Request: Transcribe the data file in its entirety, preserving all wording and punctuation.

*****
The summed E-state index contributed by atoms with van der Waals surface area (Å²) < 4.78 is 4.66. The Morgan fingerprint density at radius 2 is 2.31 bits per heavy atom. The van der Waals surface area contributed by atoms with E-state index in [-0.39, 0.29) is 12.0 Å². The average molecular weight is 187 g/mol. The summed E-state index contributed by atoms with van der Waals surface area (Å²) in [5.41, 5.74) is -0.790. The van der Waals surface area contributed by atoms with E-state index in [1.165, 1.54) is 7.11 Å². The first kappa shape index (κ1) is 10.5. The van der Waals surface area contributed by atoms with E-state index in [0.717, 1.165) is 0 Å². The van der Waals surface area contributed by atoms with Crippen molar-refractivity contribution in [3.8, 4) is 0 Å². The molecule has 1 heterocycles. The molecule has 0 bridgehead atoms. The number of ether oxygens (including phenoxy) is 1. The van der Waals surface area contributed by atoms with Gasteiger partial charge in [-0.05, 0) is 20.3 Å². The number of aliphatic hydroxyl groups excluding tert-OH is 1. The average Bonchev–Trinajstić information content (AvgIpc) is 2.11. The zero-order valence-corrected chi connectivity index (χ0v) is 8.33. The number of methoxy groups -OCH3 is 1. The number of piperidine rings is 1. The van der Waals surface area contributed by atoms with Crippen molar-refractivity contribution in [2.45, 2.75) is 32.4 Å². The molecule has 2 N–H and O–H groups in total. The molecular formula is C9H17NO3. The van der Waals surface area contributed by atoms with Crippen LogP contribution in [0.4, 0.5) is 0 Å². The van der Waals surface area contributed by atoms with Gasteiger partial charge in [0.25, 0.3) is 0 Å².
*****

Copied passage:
The summed E-state index contributed by atoms with van der Waals surface area (Å²) < 4.78 is 4.66. The Morgan fingerprint density at radius 2 is 2.31 bits per heavy atom. The van der Waals surface area contributed by atoms with E-state index in [-0.39, 0.29) is 12.0 Å². The average molecular weight is 187 g/mol. The summed E-state index contributed by atoms with van der Waals surface area (Å²) in [5.41, 5.74) is -0.790. The van der Waals surface area contributed by atoms with E-state index in [1.165, 1.54) is 7.11 Å². The first kappa shape index (κ1) is 10.5. The van der Waals surface area contributed by atoms with E-state index in [0.717, 1.165) is 0 Å². The van der Waals surface area contributed by atoms with Crippen molar-refractivity contribution in [3.8, 4) is 0 Å². The molecule has 1 heterocycles. The molecule has 0 bridgehead atoms. The number of ether oxygens (including phenoxy) is 1. The van der Waals surface area contributed by atoms with Gasteiger partial charge in [-0.05, 0) is 20.3 Å². The number of aliphatic hydroxyl groups excluding tert-OH is 1. The average Bonchev–Trinajstić information content (AvgIpc) is 2.11. The zero-order valence-corrected chi connectivity index (χ0v) is 8.33. The number of methoxy groups -OCH3 is 1. The number of piperidine rings is 1. The van der Waals surface area contributed by atoms with Crippen molar-refractivity contribution in [2.45, 2.75) is 32.4 Å². The molecule has 2 N–H and O–H groups in total. The molecular formula is C9H17NO3. The van der Waals surface area contributed by atoms with Crippen LogP contribution in [0.4, 0.5) is 0 Å². The van der Waals surface area contributed by atoms with Gasteiger partial charge in [0.25, 0.3) is 0 Å².